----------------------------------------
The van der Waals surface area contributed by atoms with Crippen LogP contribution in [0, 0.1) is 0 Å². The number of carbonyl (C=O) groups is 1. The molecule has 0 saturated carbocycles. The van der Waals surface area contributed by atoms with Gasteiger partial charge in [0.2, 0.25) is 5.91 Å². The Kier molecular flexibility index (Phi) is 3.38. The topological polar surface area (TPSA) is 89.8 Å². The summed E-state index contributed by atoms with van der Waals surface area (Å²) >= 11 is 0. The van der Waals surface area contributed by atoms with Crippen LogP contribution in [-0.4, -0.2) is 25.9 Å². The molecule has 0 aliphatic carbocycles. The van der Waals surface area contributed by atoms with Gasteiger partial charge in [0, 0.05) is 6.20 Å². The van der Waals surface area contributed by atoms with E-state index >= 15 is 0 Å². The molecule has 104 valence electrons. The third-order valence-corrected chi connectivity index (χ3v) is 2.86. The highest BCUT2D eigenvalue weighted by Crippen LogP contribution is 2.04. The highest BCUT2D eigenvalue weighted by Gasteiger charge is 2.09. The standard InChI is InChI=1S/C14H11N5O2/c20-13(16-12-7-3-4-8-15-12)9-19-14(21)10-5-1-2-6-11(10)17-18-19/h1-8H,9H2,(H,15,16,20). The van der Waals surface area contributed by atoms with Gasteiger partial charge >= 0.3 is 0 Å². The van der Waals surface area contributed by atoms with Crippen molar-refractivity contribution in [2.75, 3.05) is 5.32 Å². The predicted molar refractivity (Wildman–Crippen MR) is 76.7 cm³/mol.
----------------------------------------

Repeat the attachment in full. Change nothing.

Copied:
The van der Waals surface area contributed by atoms with Crippen LogP contribution in [0, 0.1) is 0 Å². The number of carbonyl (C=O) groups is 1. The molecule has 0 saturated carbocycles. The van der Waals surface area contributed by atoms with Gasteiger partial charge in [0.2, 0.25) is 5.91 Å². The Kier molecular flexibility index (Phi) is 3.38. The topological polar surface area (TPSA) is 89.8 Å². The summed E-state index contributed by atoms with van der Waals surface area (Å²) >= 11 is 0. The van der Waals surface area contributed by atoms with Crippen LogP contribution in [-0.4, -0.2) is 25.9 Å². The molecule has 0 aliphatic carbocycles. The van der Waals surface area contributed by atoms with Gasteiger partial charge in [0, 0.05) is 6.20 Å². The van der Waals surface area contributed by atoms with E-state index >= 15 is 0 Å². The molecule has 104 valence electrons. The third-order valence-corrected chi connectivity index (χ3v) is 2.86. The highest BCUT2D eigenvalue weighted by Crippen LogP contribution is 2.04. The highest BCUT2D eigenvalue weighted by Gasteiger charge is 2.09. The standard InChI is InChI=1S/C14H11N5O2/c20-13(16-12-7-3-4-8-15-12)9-19-14(21)10-5-1-2-6-11(10)17-18-19/h1-8H,9H2,(H,15,16,20). The van der Waals surface area contributed by atoms with Gasteiger partial charge >= 0.3 is 0 Å². The van der Waals surface area contributed by atoms with Crippen molar-refractivity contribution in [2.75, 3.05) is 5.32 Å². The predicted molar refractivity (Wildman–Crippen MR) is 76.7 cm³/mol.